Although anal-sac tumors make up only 2 percent of all cutaneous neoplasms in dogs, they comprise a significant portion of
the referrals to veterinary surgeons and oncologists.
Because of the large size of these tumors at the time of diagnosis and the early development of metastasis, the majority are
found in more advanced stages, making successful treatment difficult. Treatment often is a multi-step process involving surgery,
radiation therapy and chemotherapy. With aggressive treatment, even patients with advanced disease can experience prolonged
control of these tumors with a good quality of life.
Initially, it was believed that these tumors were more commonly found in older, female dogs, but recent studies found there
is no gender predilection (Moore, 2006). Breed predilections include German Shorthair Pointers, English Cocker Spaniels, Dachshunds
and Alaskan Malamutes. In breeds that are predisposed to anal-sac tumors, bilateral tumors can be seen. In our clinic, English
Cocker Spaniels frequently present with bilateral anal-sac tumors.
Photo 1: Pulmonary metastasis in a dog with an anal-sac tumor. (Photographs courtesy of Dr. Kim L. Cronin)
Anal-sac tumors are considered highly malignant. Not only do they infiltrate the surrounding tissues, they metastasize early
to the regional lymph nodes. Metastasis to the regional lymph nodes has been reported in 46 percent to 96 percent of patients
(Withrow, 2007). Other sites of metastasis include the lungs, spleen, liver, kidneys and lumbar vertebrae (Photos 1 and 2).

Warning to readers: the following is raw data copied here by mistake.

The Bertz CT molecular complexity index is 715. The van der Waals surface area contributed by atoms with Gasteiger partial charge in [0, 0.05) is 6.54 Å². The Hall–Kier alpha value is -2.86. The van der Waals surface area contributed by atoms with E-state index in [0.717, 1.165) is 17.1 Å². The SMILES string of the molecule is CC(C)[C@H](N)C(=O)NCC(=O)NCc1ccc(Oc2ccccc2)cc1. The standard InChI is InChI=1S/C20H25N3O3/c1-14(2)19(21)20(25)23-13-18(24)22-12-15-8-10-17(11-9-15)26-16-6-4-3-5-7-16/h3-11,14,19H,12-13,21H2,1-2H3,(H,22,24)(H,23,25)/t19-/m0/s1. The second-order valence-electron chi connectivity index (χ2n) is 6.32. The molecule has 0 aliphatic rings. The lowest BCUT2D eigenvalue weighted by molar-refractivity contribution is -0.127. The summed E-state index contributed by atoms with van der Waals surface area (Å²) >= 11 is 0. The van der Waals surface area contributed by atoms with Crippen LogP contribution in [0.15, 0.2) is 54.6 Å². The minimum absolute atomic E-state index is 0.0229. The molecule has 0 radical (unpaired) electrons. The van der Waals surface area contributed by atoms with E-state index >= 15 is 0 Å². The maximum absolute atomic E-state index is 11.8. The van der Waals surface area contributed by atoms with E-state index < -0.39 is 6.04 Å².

Photo 2: Metastasis to the sublumbar lymph nodes on CT scan.
Mapping the clinical course
Metastasis to distant sites typically occurs in later stages of the disease.
The clinical course of anal-sac tumors can be insidious. The tumors can be an incidental finding during a routine examination.
It is not uncommon for dogs referred to our clinic for another malignancy to be found with a previously undetected anal-sac
mass. This underscores the importance of a rectal examination as part of a routine physical. Early detection will provide
the best chance of achieving long-term control.
The slow progression of these tumors allows patients to adapt to enlarging tumors with few clinical signs. It is not until
these tumors reach a critical volume that clinical signs develop.
The two most significant clinical symptoms are tenesmus and hypercalcemia. Tenesmus is associated with large primary tumor
size and/or the presence of metastasis to the sublumbar lymph nodes.
Anal-sac tumors are the second most frequent malignant cause of hypercalcemia in dogs, next to lymphoma. The most effective
method of controlling the hypercalcemia is by treatment of the primary tumor and/or metastatic disease. Dogs that present
with hypercalcemia of an unknown origin, particularly older dogs, should have a thorough evaluation of the anal sacs, because
even small tumors can cause significant hypercalcemia.
Hypercalemia can be found in up to 25 percent of dogs with anal-sac tumors (Moore, 2006). Not all dogs that are hypercalcemic
will have clinical signs associated with hypercalcemia. Anal-sac tumors can produce a protein called PTH-rp (parathyroid hormone-related
protein) that is capable of binding to PTH receptors, leading to alterations in calcium homeostasis and subsequent hypercalcemia
and hypophosphotemia. PTH levels are low in these patients due to negative feedback.
Staging and diagnosis